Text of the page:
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Give Deer a Brake This Week

There may be more deer near roadways in the next few weeks, especially around dawn and dusk.

Oh deer, it's mating season again for what may be America's most dangerous animal—deer—and that means there's a greater risk that the animals may get hit by motorists.

This week is "Give Wildlife a Brake Week" and the Humane Society of the United States is reminding drivers to slow down and be aware of wildlife activity as days get shorter and the end of Daylight Savings Time approaches. 

Vehicle-animal collisions can cause injury, death and car damage, and October through December is the worst time of year in many states for run-ins with deer. There are about 1.5 million car collisions with deer each year, according to the National Highway Traffic Safety Administration. The upside? California didn't make the list of the worst states for deer collisions.

The crashes result in $1 billion in vehicle damage, about 150 human fatalities, and over 10,000 personal injuries, and might actually be higher because there's no consistent way to report the collisions.

RELATED COVERAGE:

The next several weeks mark the peak of deer-car crashes. This is because late October through early December is mating season for North American deer, Rob Found, a university biologist, told USA Today in this article.

Found said "Males are so focused on mating, they're not thinking straight. They're looking for mates and for other males to fight."

Tips to reduce the likelihood of a crash, courtesy the Humane Society of the United States.

  • Follow speed limits. Many animals are hit simply because people drive too fast to avoid them. This makes the roads safer for other drivers and pedestrians, too.
  • Watch for wildlife in and near the road at dawn, dusk, and in the first few hours after darkness. Keep in mind that where there is one animal, there are probably others—young animals following their mother or male animals pursuing a female.
  • Be especially cautious on two-lane roads bordered by woods or fields, or where streams cross under roads. Most animal/vehicle collisions occur on these roads. Slow down to 45 mph or less.
  • Scan the road as you drive, watching the edges for wildlife about to cross. This will also make you more aware of other hazards such as bicyclists, children at play, and slowly moving vehicles. 
  • Don’t throw trash out car windows. Discarded food pollutes the environment and creates a hazard by attracting wildlife to the roads. 
  • Use your high beams whenever possible.
  • Lower your dashboard lights slightly. You'll be more likely to see your headlights reflected in the eyes of animals in time to brake.

How to help injured animals:  

  • Do not put your own safety at risk. Unless you can move the animal from the road in absolute safety, do not attempt to do so. Use your hazard lights or emergency road flares to warn oncoming traffic of the injured animal. Never attempt to handle a large animal, like a deer, or one that could give a serious bite, like a raccoon.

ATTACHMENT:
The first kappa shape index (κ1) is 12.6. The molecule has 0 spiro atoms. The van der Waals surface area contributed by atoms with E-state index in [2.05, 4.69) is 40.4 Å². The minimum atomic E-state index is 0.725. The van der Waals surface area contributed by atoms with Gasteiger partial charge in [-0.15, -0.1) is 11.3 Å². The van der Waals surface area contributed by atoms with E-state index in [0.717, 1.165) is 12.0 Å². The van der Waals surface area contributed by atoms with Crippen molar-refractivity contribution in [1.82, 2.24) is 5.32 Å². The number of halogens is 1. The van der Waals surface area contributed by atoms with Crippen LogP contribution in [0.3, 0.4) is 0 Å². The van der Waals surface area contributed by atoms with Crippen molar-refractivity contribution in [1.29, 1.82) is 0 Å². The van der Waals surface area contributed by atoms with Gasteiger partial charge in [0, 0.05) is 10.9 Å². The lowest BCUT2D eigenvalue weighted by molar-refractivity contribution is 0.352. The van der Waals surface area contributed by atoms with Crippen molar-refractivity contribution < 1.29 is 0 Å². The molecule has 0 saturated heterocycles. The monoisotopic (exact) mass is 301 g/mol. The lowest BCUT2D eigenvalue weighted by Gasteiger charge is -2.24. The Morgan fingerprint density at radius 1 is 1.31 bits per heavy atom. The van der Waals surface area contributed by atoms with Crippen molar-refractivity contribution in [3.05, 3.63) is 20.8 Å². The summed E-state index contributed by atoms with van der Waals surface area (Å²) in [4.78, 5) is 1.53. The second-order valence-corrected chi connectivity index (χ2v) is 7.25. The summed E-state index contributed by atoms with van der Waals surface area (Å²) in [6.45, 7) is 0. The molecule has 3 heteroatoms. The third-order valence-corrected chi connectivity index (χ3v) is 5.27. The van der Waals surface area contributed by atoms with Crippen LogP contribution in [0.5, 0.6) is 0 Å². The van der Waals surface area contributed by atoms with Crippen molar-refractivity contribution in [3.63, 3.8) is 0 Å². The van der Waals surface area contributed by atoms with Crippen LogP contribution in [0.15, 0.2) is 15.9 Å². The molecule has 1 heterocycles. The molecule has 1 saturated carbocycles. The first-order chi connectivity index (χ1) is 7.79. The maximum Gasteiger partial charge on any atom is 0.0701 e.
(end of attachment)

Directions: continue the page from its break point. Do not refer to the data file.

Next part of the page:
• Call someone with the proper training and equipment. When you need assistance, call the non-emergency number of the local police department (program the phone number into your cell phone right now so you have it when you need it) and describe the animal's location. Emphasize that the injured animal is a traffic hazard to help ensure that someone will come quickly. Stay in the area until help arrives.
  • Use heavy gloves to protect yourself or avoid direct handling if you try to rescue a small animal yourself. Remember that the animal doesn't know you are trying to help and may bite or scratch in self-defense. An old towel is helpful if you need to move an injured animal.
  • Gently coax or place the animal into a cardboard box and transport him/her to an animal shelter, wildlife rehabilitator, or a receptive veterinarian. If there is a delay, keep the animal in a dark, warm, quiet place to minimize fear and stress.
  • If you accidentally kill an animal, try to move the animal off the road—but only if you can do so in complete safety. Otherwise, report the location of the animal's body to the local police department, and it will arrange for removal. This will prevent scavengers from being attracted onto the road and eliminate a potential traffic hazard.
Cathy P October 30, 2012 at 09:32 PM
Why don't they just move the deer crossing signs off the roads. That way they will never cross the roads and hit the cars. Duh!
Mona Cayabyab October 30, 2012 at 10:03 PM
I have already seen so many deer bodies along Hwy 17. :( Mostly males as they are big and have horns. I think this is the most I've seen in such a short period of time. Seems like 1 to 2 per week since September. So sad. Poor things...
Watzon McWats October 30, 2012 at 10:08 PM
I wouldn't try to move a "dead" deer off the road period unless you really know what you're looking at. Deer sometimes look dead following trauma, but aren't, and generally don't react well to folks touching them. Even deer without horns can hoof you up pretty dern bad when scared.
Hawkins October 30, 2012 at 10:21 PM
and YOU might become roadkill in the process!!!

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